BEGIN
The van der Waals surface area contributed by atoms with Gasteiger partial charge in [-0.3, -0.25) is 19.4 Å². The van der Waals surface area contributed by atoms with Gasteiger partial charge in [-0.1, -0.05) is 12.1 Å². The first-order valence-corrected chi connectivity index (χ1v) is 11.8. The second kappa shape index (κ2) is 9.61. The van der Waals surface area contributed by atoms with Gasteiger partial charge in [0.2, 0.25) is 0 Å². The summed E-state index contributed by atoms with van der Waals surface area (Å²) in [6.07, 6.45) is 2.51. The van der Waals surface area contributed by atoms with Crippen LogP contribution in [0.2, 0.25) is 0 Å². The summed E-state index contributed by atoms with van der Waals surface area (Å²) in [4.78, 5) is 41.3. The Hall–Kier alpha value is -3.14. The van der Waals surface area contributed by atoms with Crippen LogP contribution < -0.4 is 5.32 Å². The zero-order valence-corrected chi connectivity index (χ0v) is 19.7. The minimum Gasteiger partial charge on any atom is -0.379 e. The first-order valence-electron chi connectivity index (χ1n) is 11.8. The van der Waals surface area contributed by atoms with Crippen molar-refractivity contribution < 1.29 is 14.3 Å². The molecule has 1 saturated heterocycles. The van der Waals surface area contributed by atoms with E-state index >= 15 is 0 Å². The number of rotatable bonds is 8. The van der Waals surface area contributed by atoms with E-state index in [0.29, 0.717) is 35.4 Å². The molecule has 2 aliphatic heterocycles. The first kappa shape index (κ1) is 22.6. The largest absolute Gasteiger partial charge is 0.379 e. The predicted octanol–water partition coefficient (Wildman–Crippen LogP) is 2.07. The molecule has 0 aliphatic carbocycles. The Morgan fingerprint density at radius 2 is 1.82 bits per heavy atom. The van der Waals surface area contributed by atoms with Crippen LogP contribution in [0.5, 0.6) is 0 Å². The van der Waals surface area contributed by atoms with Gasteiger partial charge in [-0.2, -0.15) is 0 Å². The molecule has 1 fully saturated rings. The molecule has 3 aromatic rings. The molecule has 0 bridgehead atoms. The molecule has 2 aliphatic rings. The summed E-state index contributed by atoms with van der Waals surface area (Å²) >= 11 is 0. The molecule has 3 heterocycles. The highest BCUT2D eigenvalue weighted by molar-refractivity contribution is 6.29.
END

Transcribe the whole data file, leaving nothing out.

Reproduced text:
The van der Waals surface area contributed by atoms with Gasteiger partial charge in [-0.3, -0.25) is 19.4 Å². The van der Waals surface area contributed by atoms with Gasteiger partial charge in [-0.1, -0.05) is 12.1 Å². The first-order valence-corrected chi connectivity index (χ1v) is 11.8. The second kappa shape index (κ2) is 9.61. The van der Waals surface area contributed by atoms with Gasteiger partial charge in [0.2, 0.25) is 0 Å². The summed E-state index contributed by atoms with van der Waals surface area (Å²) in [6.07, 6.45) is 2.51. The van der Waals surface area contributed by atoms with Crippen LogP contribution in [0.2, 0.25) is 0 Å². The summed E-state index contributed by atoms with van der Waals surface area (Å²) in [4.78, 5) is 41.3. The Hall–Kier alpha value is -3.14. The van der Waals surface area contributed by atoms with Crippen LogP contribution < -0.4 is 5.32 Å². The zero-order valence-corrected chi connectivity index (χ0v) is 19.7. The minimum Gasteiger partial charge on any atom is -0.379 e. The first-order valence-electron chi connectivity index (χ1n) is 11.8. The van der Waals surface area contributed by atoms with Crippen molar-refractivity contribution < 1.29 is 14.3 Å². The molecule has 1 saturated heterocycles. The van der Waals surface area contributed by atoms with E-state index >= 15 is 0 Å². The number of rotatable bonds is 8. The van der Waals surface area contributed by atoms with E-state index in [0.29, 0.717) is 35.4 Å². The molecule has 2 aliphatic heterocycles. The first kappa shape index (κ1) is 22.6. The largest absolute Gasteiger partial charge is 0.379 e. The predicted octanol–water partition coefficient (Wildman–Crippen LogP) is 2.07. The molecule has 0 aliphatic carbocycles. The Morgan fingerprint density at radius 2 is 1.82 bits per heavy atom. The van der Waals surface area contributed by atoms with Crippen LogP contribution in [0.5, 0.6) is 0 Å². The van der Waals surface area contributed by atoms with Gasteiger partial charge in [-0.2, -0.15) is 0 Å². The molecule has 1 fully saturated rings. The molecule has 3 aromatic rings. The molecule has 0 bridgehead atoms. The molecule has 2 aliphatic rings. The summed E-state index contributed by atoms with van der Waals surface area (Å²) >= 11 is 0. The molecule has 3 heterocycles. The highest BCUT2D eigenvalue weighted by molar-refractivity contribution is 6.29.